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Monday, March 31, 2014
When it comes to litter boxes, size matters -- among other things
One thing that I've learned over the years with my cat Silver, is that the way to make a cat upset is to either move their litter box, or replace it with another that's unfamiliar to them. And, oh, will you pay if they've become unhappy with something you've done.
Litter boxes are touchy subjects to cats. Our feline friends have definite preferences with regard to taking care of business, from the type of litter box, the size, where it's placed and even the kind of litter that's used.
Inappropriate elimination is a common issue that I'm approached about often, and the root causes can be complex. Whittling down the list of what could be causing discontent can be troubling and painstaking on the part of the human -- especially if one has a multiple cat household -- but the findings of recent research supports what those in the know have been suggesting for years: pay attention to your cats preferences, but most of all, give them privacy and space.
43 households took part in the study, "Litterbox size preference in domestic cats", with some of those being multiple cat households – 74 cats in all. The purpose was to evaluate how cats would respond when given the choice of using one of two plastic litter boxes: a large one that exceeded the size of what is normally found in stores (86 cm in length), and a smaller but average-sized one. At the start, the 2 boxes were placed at opposite ends of the same room in the owner's home. After a 2-week period, the boxes were emptied completely, refilled with clean clumping litter (which the households were given an unlimited supply of), and replaced, this time in the opposite location.
After analyzing data that consisted of entries in a log book kept by the pet owners with how many fecal and urine deposits their respective cats made on a daily basis, the researchers found that urine deposits were more more frequent, and that the larger-than-average litter boxes were preferred. Authors of the study, Norma C. Guy, Marti Hopson and Raphael Vanderstichel noted that another preference, location, seemed to have weight as well.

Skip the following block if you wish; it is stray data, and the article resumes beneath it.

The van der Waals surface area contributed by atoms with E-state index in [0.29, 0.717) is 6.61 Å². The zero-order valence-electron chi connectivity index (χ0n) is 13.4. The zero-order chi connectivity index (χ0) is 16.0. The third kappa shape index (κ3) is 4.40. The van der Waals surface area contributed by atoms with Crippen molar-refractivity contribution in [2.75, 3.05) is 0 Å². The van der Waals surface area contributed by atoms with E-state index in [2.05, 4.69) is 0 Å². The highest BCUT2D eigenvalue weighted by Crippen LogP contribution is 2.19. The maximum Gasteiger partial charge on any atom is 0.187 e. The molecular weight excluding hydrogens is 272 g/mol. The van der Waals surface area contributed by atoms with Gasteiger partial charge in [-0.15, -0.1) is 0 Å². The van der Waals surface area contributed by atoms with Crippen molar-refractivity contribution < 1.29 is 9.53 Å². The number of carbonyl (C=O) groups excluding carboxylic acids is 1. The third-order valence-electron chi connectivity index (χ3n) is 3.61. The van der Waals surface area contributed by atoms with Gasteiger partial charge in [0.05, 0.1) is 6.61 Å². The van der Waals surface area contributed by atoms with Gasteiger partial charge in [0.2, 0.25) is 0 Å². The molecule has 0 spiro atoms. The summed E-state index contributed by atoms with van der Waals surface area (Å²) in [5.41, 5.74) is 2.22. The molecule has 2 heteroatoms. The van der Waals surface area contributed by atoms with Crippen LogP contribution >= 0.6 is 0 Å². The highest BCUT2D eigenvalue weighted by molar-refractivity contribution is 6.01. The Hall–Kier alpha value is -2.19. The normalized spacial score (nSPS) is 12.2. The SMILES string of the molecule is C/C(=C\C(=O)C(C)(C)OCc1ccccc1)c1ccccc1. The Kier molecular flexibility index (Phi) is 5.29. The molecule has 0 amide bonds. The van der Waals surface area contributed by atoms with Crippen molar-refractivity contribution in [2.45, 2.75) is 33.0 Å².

For years, I've recommended the following formula in keeping felines happy: have at least one litter box per cat in the household (and two for one pet), know where they prefer to have their litter boxes placed — and yes, ensure that they are the right size and type. In the latter case not all litter boxes are created equal.
There are many litter pans on the market, but some are not appropriate depending on the sex or age of the animal.
For senior cats, consider a box with a lower entry point so that they can get in and out with more ease since arthritis can make mobility challenging.
As for the sex of the cat, I find that females do just fine with most types, but male cats for obvious reasons need boxes that are higher in the back so that urine doesn't get deposited outside of the box, even if it has a lid.
My top pick across the board is the Whisker City High Back litter pan — and one version comes with a hood to minimize litter scatter. The large size of this box (according PetSmart, where it's exclusively sold, it measures 18.7"L x 15.5"W x 15"H) can accommodate even the largest cats comfortably and with it's high back, your days of cleaning up urine from behind the box are over. The lid can be a bit unwieldily, but it lifts easily on a hinge for ease of daily cleaning, which I might add is an important detail that all cats appreciate and will help them maintain good litter box habits.
Click here to read the study, which was published in January.
Lorrie Shaw is a freelance writer and owner of Professional Pet Sitting. Shoot her an email, contact her at 734-904-7279 or follow her adventures on Twitter.